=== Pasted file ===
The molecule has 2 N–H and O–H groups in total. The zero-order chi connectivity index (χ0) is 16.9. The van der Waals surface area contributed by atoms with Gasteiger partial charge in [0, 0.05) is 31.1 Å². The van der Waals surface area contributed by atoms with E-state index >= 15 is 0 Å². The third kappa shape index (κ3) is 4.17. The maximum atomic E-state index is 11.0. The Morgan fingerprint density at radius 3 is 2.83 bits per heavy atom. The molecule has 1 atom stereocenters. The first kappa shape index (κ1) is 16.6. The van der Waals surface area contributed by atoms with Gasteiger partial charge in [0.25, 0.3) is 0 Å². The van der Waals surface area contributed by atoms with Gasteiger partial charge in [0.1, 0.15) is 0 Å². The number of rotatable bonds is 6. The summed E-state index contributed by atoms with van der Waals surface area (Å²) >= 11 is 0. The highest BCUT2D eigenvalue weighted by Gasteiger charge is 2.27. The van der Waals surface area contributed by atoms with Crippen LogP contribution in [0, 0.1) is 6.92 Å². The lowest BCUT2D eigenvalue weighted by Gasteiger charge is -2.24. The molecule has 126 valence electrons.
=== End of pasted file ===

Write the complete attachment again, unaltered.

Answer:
The molecule has 2 N–H and O–H groups in total. The zero-order chi connectivity index (χ0) is 16.9. The van der Waals surface area contributed by atoms with Gasteiger partial charge in [0, 0.05) is 31.1 Å². The van der Waals surface area contributed by atoms with E-state index >= 15 is 0 Å². The third kappa shape index (κ3) is 4.17. The maximum atomic E-state index is 11.0. The Morgan fingerprint density at radius 3 is 2.83 bits per heavy atom. The molecule has 1 atom stereocenters. The first kappa shape index (κ1) is 16.6. The van der Waals surface area contributed by atoms with Gasteiger partial charge in [0.25, 0.3) is 0 Å². The van der Waals surface area contributed by atoms with Gasteiger partial charge in [0.1, 0.15) is 0 Å². The number of rotatable bonds is 6. The summed E-state index contributed by atoms with van der Waals surface area (Å²) >= 11 is 0. The highest BCUT2D eigenvalue weighted by Gasteiger charge is 2.27. The van der Waals surface area contributed by atoms with Crippen LogP contribution in [0, 0.1) is 6.92 Å². The lowest BCUT2D eigenvalue weighted by Gasteiger charge is -2.24. The molecule has 126 valence electrons.